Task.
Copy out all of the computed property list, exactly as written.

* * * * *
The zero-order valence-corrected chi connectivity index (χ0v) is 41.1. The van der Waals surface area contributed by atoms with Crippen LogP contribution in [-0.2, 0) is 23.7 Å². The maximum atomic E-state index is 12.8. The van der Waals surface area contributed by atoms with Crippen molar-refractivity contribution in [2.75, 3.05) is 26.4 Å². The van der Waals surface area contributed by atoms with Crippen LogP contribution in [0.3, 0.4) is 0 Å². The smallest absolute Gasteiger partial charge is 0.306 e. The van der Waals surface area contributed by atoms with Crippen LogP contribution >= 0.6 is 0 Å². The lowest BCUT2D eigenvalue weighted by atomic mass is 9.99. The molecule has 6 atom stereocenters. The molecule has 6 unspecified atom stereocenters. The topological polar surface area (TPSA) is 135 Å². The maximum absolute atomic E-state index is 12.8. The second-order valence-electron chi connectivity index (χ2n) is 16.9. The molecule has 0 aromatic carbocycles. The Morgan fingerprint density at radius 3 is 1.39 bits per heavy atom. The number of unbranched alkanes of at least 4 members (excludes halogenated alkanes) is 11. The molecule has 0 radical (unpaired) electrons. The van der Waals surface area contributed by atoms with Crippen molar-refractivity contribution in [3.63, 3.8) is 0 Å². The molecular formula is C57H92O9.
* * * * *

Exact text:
The zero-order valence-corrected chi connectivity index (χ0v) is 41.1. The van der Waals surface area contributed by atoms with Crippen LogP contribution in [-0.2, 0) is 23.7 Å². The maximum atomic E-state index is 12.8. The van der Waals surface area contributed by atoms with Crippen molar-refractivity contribution in [2.75, 3.05) is 26.4 Å². The van der Waals surface area contributed by atoms with Crippen LogP contribution in [0.3, 0.4) is 0 Å². The smallest absolute Gasteiger partial charge is 0.306 e. The van der Waals surface area contributed by atoms with Crippen LogP contribution >= 0.6 is 0 Å². The lowest BCUT2D eigenvalue weighted by atomic mass is 9.99. The molecule has 6 atom stereocenters. The molecule has 6 unspecified atom stereocenters. The topological polar surface area (TPSA) is 135 Å². The maximum absolute atomic E-state index is 12.8. The second-order valence-electron chi connectivity index (χ2n) is 16.9. The molecule has 0 aromatic carbocycles. The Morgan fingerprint density at radius 3 is 1.39 bits per heavy atom. The number of unbranched alkanes of at least 4 members (excludes halogenated alkanes) is 11. The molecule has 0 radical (unpaired) electrons. The van der Waals surface area contributed by atoms with Crippen molar-refractivity contribution in [3.63, 3.8) is 0 Å². The molecular formula is C57H92O9.